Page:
v. Raymond, supra at 391, and the fact that Gomes's own testimony, which he could have avoided giving at all, put him at risk is a factor the prosecutor may put before the jury. See Commonwealth v. Donovan, 422 Mass. 349 , 357-358 (1996) (argument that jury should believe witness's testimony because he took some of the blame proper). The only authority the defendant cites, Commonwealth v. Hesketh, 386 Mass. 153 , 156-158 (1982), concerns the quite different situation where a defendant wanted to call a witness simply to elicit the response that the witness was invoking his Fifth Amendment privileges.
As to the statement regarding the trouble Jeffreys could get into by committing perjury, the Commonwealth argues that the prosecutor misspoke and that the prosecutor intended to allude to the possibility that Jeffreys, like Gomes, may have implicated himself in drug transactions and as an accessory to murder. Defense counsel did not object to this statement. The testimony at trial made it clear that Jeffreys could have gotten into trouble based on his testimony, and the prosecutor was entitled to make reference to that possibility. The prosecutor referred specifically to perjury which had no basis in the evidence introduced at trial, but we think it is within the common knowledge of the jury that lying on the stand at a murder trial could subject a witness to punishment.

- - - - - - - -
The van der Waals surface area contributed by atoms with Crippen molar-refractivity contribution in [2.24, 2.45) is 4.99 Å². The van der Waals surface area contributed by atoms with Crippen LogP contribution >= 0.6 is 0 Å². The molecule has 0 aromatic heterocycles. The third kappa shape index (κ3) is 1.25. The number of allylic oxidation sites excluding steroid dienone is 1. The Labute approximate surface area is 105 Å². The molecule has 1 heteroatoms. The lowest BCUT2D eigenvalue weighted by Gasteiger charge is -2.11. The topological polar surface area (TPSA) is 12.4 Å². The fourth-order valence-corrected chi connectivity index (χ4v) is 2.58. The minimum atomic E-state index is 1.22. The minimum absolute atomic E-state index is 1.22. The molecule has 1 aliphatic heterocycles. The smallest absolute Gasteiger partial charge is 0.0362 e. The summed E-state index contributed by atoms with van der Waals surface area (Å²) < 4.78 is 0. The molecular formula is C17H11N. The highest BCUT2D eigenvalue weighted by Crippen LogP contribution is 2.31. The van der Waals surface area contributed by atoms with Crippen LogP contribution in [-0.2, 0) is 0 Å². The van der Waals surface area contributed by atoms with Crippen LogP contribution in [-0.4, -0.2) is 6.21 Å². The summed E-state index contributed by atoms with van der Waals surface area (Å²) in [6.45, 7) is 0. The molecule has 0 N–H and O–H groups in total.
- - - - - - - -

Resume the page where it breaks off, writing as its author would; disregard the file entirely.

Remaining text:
The defendant makes a further argument with respect to the perjury comment. He argues that Jeffreys is in much the same situation as a witness who testifies for the government in exchange for a lighter sentence. In those cases, we have stated that the government must be particularly careful not to vouch for the credibility of the witness. See Commonwealth v. Ciampa, 406 Mass. 257 , 260-265 (1989). Ciampa is inapposite because, in this case unlike Ciampa, there was no promise made by the witness to provide truthful testimony for the government. Even if there had been such an agreement, this statement does not imply, as do the cases requiring reversal on this ground, that the government has any special ability to ensure that the witness testifies truthfully. Contrast Commonwealth v. Meuse, 38 Mass. App. Ct. 772 , 773-776 (1995), S.C., 423 Mass. 831 (1996) ("[W]e have an army of police that can go out and corroborate every detail [the witness] is giving us").